Friday, February 18, 2011
1) Alford, David V.. Plant Pests (New Naturalist series). 2011. Collins U.K.. Paperback: 500 pages. Price: 30 GBP (about $48.71 U.S.).
SUMMARY: Ever since man first cultivated plants and grew crops, insects, mites and other creatures have risen to prominence as pests, but it is only throughout the last two centuries that we have come to study them in any detail.
Whereas in the past, emphasis has mainly been placed on ways to protect cultivated plants from attack or damage, nowadays our over-reliance on pesticides has been replaced by a far more enlightened approach to plant protection. Though chemical pesticides still have a role to play, environmental aspects and non-chemical means of pest control have become equally, if not more, important. This requires a greater appreciation of ecosystems, coupled with a greater understanding of individual pests, including their habits and their role in the environment.
Drawing on a lifetime of experience, David V. Alford provides a fascinating account of the natural history of the insects and mites that inhabit our farms and gardens, and feed on our cultivated plants. He shows how and why the different operations of cultivation affect their world, and why plant pests should not be viewed as different from other wildlife. Coverage of pests includes aliens, and although emphasis is placed mainly on arable and horticultural field crops, pests of protected crops - both edible and non-edible - are also included. Details of pest life cycles, status, distribution and the damage they cause are given, and natural enemies of pests are examined. The author also explores the impact of pesticides, climate change and evolving crop management practices.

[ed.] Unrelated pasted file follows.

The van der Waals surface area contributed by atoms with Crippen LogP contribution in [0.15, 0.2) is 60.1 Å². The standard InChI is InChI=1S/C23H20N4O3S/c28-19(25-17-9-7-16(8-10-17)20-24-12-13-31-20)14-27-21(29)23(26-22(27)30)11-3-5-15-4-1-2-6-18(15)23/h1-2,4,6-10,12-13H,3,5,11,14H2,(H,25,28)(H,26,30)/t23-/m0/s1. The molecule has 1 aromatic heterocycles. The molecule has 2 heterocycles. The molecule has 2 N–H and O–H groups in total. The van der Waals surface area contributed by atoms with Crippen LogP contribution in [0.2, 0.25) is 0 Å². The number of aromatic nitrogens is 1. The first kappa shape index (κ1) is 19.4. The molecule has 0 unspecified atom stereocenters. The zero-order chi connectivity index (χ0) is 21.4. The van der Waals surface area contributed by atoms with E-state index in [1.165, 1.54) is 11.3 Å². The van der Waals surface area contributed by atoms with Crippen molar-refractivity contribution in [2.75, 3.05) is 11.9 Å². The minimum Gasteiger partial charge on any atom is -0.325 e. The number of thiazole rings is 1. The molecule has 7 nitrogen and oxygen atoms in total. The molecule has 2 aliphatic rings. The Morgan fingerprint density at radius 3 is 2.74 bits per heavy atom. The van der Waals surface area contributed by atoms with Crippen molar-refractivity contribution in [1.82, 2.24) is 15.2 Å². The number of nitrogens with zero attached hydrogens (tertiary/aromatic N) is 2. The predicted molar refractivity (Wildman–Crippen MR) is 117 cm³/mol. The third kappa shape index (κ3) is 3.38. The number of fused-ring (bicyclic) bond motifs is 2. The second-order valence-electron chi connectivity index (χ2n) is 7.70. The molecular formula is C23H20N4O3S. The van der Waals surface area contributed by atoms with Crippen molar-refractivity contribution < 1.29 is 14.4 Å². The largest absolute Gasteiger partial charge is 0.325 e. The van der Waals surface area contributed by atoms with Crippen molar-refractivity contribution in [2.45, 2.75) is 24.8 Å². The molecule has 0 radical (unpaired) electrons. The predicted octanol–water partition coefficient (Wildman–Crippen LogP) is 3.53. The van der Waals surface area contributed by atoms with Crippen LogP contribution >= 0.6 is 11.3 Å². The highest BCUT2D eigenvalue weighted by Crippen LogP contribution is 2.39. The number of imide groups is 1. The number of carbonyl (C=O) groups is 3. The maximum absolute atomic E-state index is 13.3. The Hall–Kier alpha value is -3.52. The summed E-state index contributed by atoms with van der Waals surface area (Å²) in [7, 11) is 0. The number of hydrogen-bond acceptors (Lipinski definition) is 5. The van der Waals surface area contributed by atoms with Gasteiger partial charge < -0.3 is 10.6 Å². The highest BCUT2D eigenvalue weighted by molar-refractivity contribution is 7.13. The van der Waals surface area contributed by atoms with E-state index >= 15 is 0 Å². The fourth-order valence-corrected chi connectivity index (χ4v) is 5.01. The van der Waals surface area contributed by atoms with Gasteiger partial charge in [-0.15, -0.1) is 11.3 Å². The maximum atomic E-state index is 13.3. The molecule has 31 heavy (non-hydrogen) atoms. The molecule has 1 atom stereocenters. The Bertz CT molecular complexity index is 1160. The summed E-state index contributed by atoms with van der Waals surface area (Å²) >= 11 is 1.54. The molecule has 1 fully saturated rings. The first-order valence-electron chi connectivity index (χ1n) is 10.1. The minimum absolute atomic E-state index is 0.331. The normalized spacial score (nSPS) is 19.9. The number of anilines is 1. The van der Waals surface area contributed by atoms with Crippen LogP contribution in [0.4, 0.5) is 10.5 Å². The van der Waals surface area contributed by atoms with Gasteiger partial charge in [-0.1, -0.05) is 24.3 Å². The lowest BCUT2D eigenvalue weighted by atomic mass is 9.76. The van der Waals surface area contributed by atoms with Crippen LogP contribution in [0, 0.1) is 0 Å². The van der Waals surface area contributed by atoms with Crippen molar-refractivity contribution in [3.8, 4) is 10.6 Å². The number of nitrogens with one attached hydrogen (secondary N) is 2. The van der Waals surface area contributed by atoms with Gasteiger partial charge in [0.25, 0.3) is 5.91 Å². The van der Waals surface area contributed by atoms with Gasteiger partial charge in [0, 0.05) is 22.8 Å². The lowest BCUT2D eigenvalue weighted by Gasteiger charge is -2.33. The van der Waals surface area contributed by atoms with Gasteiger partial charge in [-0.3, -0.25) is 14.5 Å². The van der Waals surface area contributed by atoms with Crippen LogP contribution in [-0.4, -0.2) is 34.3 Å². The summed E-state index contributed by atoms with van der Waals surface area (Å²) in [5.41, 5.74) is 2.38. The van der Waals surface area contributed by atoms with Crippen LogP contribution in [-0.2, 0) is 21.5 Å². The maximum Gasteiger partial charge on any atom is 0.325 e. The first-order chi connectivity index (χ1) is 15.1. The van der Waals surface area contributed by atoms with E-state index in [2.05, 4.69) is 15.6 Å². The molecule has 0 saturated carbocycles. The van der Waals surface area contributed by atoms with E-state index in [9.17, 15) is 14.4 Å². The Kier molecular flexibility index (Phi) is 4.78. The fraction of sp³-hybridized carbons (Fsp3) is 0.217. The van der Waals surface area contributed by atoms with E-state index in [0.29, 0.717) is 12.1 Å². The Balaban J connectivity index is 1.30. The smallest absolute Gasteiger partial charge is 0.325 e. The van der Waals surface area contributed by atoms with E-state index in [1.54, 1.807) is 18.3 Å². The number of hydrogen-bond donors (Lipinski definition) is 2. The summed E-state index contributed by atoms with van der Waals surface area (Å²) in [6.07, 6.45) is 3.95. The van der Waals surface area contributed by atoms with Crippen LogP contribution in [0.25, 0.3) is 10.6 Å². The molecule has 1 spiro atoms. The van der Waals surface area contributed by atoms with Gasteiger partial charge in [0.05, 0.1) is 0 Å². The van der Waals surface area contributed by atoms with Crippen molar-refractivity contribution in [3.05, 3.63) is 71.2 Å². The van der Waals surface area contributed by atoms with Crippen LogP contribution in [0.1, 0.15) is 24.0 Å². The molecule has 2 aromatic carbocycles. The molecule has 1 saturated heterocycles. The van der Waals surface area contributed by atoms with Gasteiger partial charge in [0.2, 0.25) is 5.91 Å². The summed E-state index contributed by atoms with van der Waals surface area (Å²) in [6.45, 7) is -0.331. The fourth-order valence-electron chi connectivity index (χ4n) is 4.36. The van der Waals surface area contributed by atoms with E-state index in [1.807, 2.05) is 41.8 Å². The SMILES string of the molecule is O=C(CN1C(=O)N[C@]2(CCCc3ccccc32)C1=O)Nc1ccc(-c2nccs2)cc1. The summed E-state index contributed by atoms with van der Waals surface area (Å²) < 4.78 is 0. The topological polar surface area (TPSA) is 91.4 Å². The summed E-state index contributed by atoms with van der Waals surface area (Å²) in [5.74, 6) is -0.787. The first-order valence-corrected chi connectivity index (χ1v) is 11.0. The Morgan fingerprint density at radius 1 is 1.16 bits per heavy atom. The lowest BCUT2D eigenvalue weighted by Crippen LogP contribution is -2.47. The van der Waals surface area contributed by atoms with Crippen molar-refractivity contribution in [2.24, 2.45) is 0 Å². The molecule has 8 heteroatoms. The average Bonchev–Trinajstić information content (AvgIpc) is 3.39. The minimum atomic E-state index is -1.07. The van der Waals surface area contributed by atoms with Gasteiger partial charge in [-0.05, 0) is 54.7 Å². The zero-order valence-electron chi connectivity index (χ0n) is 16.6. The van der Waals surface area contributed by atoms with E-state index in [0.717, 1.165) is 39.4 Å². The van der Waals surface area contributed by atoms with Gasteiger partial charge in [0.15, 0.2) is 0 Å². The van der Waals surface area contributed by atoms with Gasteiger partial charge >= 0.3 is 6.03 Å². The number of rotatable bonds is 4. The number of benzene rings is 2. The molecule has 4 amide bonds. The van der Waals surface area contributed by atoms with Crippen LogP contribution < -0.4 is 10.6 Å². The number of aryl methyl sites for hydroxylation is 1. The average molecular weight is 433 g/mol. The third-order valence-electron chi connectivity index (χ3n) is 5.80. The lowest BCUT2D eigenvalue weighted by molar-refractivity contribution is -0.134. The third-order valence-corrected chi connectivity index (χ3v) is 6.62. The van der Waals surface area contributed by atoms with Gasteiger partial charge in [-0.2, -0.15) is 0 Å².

RECOMMENDATION: A must have for those that collect titles in the New Naturalist series and/or have an interest in garden pests.
2) Baker, J.A. (with introduction by Mark Cocker and Diary edited by John Fanshawe). The Peregrine (The Hill of Summer & Diaries): The Complete Works of J.A. Baker. 2010. Collins U.K.. Hardbound: 416 pages. Price: GBP 20.00 (about $32.48 U.S.).
SUMMARY: Reissue of J. A. Baker’s extraordinary classic of British nature writing.
Despite the association of peregrines with the wild, outer reaches of the British Isles, The Peregrine is set on the flat marshes of the Essex coast, where J. A. Baker spent a long winter looking and writing about the visitors from the uplands – peregrines that spend the winter hunting the huge flocks of pigeons and waders that share the desolate landscape with them. Including original diaries from which The Peregrine was written and its companion volume The Hill of Summer, this is a beautiful compendium of lyrical nature writing at its absolute best. Such luminaries as Richard Mabey, Robert Macfarlane, Ted Hughes and Andrew Motion have cited this as one of the most important books in 20th Century nature writing, and the bestselling author Mark Cocker has provided an introduction on the importance of Baker, his writings and the diaries – creating the essential volume of Baker's writings.
RECOMMENDATION: For those with an interest in the Peregrine Falcon and/or classic natural history writing.